Why not computational functionalism? Computational functionalism to my mind sufficiently answers the logical problems that plague the physicalist. I consider it to be phenomenology’s real rival. My problems with computational functionalism are primarily of an epistemological and semantic sort, and these, it has to be admitted, are always less surely footed. Computational functionalism is, I take it, necessarily internalist and representationalist. And there are any number of reasons why neither of these epistemological and/or semantic positions is likely correct. Here are some reasons why: 1) Following Turing, computational functionalists must argue that mental states are discrete states; one is either in that state or one is not. So let’s take an example: there’s a loud bang, and I turn my head and both see and hear a car roar off. I come to the belief ‘That was a backfire.’ I haven’t the foggiest idea what a backfire is. I just know that it is a loud, gun-like bang some cars make and which emanates from tailpipes. My mechanic, on the other hand, can no doubt say quite a bit not only about what a backfire is, but about what caused it, how to prevent it, how different car models suffer from different likelihoods of backfire, etc. Consequently, when my mechanic comes to a belief, ‘That was a backfire,’ her belief is not the same as mine. Thus, according to computational functionalists like Fodor, we have in fact different beliefs. Fodor takes observations like this as evidence against holism. I take it as evidence against computational functionalism. It seems plausible to me that I and my mechanic have the same belief, only hers is more informed, and more variegated than mine. Husserl, who allows that fufillment and truth is a function of degrees and range, can allow and account for this; computational functionalists cannot. 2) According to computational functionalism, to be in a mental state is to be in a discrete internal state. The content of that state is internally determined. This is why computational functionalists have to be representationalists. This however restricts whatever can be said about the content of that state to whatever is actually there internally. Thus, mental representations (semantically contentful internal states) can only consist of entered data and the rules (ie ‘concepts’) for manipulating that data. But consider this (a sort of example found in NoĆ«): you reach in to a black sack and feel something hard, smooth, with some variation in texture, shaped somewhat cylindrically. After a few moments, almost spontaneously, as it were, you realize that you are feeling a lighter. Husserlians want to argue that the content of that belief ‘Here’s a lighter,’ does not exist inside the skull, nor outside in the world; it is ideal; it does not exist at all. Not so computational functionalists. Presumably the moment of realization occurs when the restricted data that I am receiving tactilely is sufficiently processed up to the point where I (whatever that is!) realize that I should access the ‘lighter’ function and compute the relevant data accordingly. I don’t think this is wrong in its basics. The disagreement is whether we need this realization to be the running of the lighter function, or the actualization of an ideal content. The represtationalist answer runs into some pretty serious difficulties. What is the relation between the representation and the object? Does this representation obtain whether I realize it or not? Then how do I know what it does obtain? What is the relation between myself and this representation? The computational functionalist has to answer these questions. Husserl, on the other hand, does not, at least not anymore than the mathematician does. Finally, the computational functionalist qua representationalist has be committed, I believe, to the experiential plenum: all content is there all at once and in full to/as the mind. But this probably not correct. In the lighter example, phenomenologist qua content externalist can argue that the content of that experience is there through the particular real (reelle) parts of my experience (the smoothness, hardness, room-temperature-ness, etc) but only the latter are really experienced; the lighter as such, the lighter, which is the real content of my experience, is there as a whole, as it were, virtually. Husserl can make sense of this phenomenological fact; the computational functionalist cannot. Hence, the argument here boils down to the following: 1) externalist and reliabilist arguments about semantic, epistemological and experiential content are probably right; 2) computational functionalism, as internalist and representationalist, is incompatible with such externalism; 3) hence, computational functionalism is probably wrong.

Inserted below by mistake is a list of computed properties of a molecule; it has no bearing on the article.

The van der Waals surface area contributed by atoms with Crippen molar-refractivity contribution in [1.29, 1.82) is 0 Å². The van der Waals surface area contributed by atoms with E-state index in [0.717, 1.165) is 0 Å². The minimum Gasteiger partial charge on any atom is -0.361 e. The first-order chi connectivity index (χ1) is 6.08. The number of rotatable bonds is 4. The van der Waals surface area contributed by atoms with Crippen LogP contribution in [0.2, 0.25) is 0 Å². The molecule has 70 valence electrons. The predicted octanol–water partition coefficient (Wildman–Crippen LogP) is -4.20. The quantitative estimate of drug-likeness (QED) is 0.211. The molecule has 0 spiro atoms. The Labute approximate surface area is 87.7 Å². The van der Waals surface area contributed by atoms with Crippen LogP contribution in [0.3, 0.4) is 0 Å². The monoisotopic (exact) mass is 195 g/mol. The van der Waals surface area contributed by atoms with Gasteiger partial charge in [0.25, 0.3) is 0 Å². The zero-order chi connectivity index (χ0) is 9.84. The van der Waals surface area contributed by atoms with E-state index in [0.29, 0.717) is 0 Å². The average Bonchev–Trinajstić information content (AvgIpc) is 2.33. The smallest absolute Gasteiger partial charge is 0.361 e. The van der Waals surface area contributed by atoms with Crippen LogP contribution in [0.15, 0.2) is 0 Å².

Let me say that I can imagine how computational functionalists would respond to these objections, and they would be good responses--unlike the physicalists. So I in no sense pretend that this is knock-down. But I do not need a knock-down argument. I don’t necessarily want to argue that phenomenology is obviously better than these other two, only that it ought to be considered as a serious, if equal, rival.